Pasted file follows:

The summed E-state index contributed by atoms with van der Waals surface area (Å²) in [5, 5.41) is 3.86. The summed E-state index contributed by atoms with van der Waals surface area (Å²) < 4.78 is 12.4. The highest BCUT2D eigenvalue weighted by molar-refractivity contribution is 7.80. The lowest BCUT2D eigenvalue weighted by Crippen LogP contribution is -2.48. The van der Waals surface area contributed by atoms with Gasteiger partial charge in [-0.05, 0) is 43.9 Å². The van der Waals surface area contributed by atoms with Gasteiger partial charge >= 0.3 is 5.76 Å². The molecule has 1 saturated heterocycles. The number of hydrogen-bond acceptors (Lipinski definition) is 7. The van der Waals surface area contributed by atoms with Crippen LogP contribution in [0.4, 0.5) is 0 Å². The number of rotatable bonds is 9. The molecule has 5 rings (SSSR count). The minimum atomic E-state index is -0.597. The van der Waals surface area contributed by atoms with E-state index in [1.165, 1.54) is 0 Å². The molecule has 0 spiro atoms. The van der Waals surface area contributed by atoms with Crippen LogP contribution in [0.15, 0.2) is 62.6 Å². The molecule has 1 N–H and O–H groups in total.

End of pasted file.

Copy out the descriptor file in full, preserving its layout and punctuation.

The summed E-state index contributed by atoms with van der Waals surface area (Å²) in [5, 5.41) is 3.86. The summed E-state index contributed by atoms with van der Waals surface area (Å²) < 4.78 is 12.4. The highest BCUT2D eigenvalue weighted by molar-refractivity contribution is 7.80. The lowest BCUT2D eigenvalue weighted by Crippen LogP contribution is -2.48. The van der Waals surface area contributed by atoms with Gasteiger partial charge in [-0.05, 0) is 43.9 Å². The van der Waals surface area contributed by atoms with Gasteiger partial charge >= 0.3 is 5.76 Å². The molecule has 1 saturated heterocycles. The number of hydrogen-bond acceptors (Lipinski definition) is 7. The van der Waals surface area contributed by atoms with Crippen LogP contribution in [0.4, 0.5) is 0 Å². The number of rotatable bonds is 9. The molecule has 5 rings (SSSR count). The minimum atomic E-state index is -0.597. The van der Waals surface area contributed by atoms with E-state index in [1.165, 1.54) is 0 Å². The molecule has 0 spiro atoms. The van der Waals surface area contributed by atoms with Crippen LogP contribution in [0.15, 0.2) is 62.6 Å². The molecule has 1 N–H and O–H groups in total.